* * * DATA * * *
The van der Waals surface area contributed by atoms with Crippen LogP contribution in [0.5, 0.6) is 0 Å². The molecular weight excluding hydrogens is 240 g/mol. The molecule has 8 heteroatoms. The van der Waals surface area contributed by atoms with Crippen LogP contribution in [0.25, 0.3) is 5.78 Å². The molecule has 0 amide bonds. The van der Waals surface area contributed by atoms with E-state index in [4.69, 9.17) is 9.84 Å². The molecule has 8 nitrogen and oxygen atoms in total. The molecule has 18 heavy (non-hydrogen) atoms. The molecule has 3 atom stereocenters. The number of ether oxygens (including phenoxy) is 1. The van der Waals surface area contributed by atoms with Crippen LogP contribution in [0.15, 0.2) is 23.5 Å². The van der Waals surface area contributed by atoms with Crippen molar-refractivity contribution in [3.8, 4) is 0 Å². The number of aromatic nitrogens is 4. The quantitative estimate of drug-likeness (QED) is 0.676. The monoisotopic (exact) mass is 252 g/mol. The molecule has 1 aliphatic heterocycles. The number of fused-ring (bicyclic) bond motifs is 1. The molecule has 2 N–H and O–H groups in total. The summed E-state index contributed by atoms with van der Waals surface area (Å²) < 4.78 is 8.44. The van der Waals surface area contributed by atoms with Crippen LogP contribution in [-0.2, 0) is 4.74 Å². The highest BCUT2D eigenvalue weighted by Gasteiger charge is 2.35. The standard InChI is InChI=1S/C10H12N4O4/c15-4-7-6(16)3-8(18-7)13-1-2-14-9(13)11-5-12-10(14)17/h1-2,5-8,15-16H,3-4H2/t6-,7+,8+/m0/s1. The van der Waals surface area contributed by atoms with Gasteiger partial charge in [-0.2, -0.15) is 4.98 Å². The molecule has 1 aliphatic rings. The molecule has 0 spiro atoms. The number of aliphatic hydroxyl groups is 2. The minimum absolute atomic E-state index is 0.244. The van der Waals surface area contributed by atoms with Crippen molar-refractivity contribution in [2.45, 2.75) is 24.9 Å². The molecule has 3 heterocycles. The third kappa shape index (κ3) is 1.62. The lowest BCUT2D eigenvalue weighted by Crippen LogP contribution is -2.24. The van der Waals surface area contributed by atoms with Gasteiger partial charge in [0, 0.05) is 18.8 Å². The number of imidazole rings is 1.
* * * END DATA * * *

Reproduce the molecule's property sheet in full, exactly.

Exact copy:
The van der Waals surface area contributed by atoms with Crippen LogP contribution in [0.5, 0.6) is 0 Å². The molecular weight excluding hydrogens is 240 g/mol. The molecule has 8 heteroatoms. The van der Waals surface area contributed by atoms with Crippen LogP contribution in [0.25, 0.3) is 5.78 Å². The molecule has 0 amide bonds. The van der Waals surface area contributed by atoms with E-state index in [4.69, 9.17) is 9.84 Å². The molecule has 8 nitrogen and oxygen atoms in total. The molecule has 18 heavy (non-hydrogen) atoms. The molecule has 3 atom stereocenters. The number of ether oxygens (including phenoxy) is 1. The van der Waals surface area contributed by atoms with Crippen LogP contribution in [0.15, 0.2) is 23.5 Å². The van der Waals surface area contributed by atoms with Crippen molar-refractivity contribution in [3.8, 4) is 0 Å². The number of aromatic nitrogens is 4. The quantitative estimate of drug-likeness (QED) is 0.676. The monoisotopic (exact) mass is 252 g/mol. The molecule has 1 aliphatic heterocycles. The number of fused-ring (bicyclic) bond motifs is 1. The molecule has 2 N–H and O–H groups in total. The summed E-state index contributed by atoms with van der Waals surface area (Å²) < 4.78 is 8.44. The van der Waals surface area contributed by atoms with Crippen LogP contribution in [-0.2, 0) is 4.74 Å². The highest BCUT2D eigenvalue weighted by Gasteiger charge is 2.35. The standard InChI is InChI=1S/C10H12N4O4/c15-4-7-6(16)3-8(18-7)13-1-2-14-9(13)11-5-12-10(14)17/h1-2,5-8,15-16H,3-4H2/t6-,7+,8+/m0/s1. The van der Waals surface area contributed by atoms with Gasteiger partial charge in [-0.2, -0.15) is 4.98 Å². The molecule has 1 aliphatic rings. The molecule has 0 spiro atoms. The number of aliphatic hydroxyl groups is 2. The minimum absolute atomic E-state index is 0.244. The van der Waals surface area contributed by atoms with Crippen molar-refractivity contribution in [2.45, 2.75) is 24.9 Å². The molecule has 3 heterocycles. The third kappa shape index (κ3) is 1.62. The lowest BCUT2D eigenvalue weighted by Crippen LogP contribution is -2.24. The van der Waals surface area contributed by atoms with Gasteiger partial charge in [0, 0.05) is 18.8 Å². The number of imidazole rings is 1.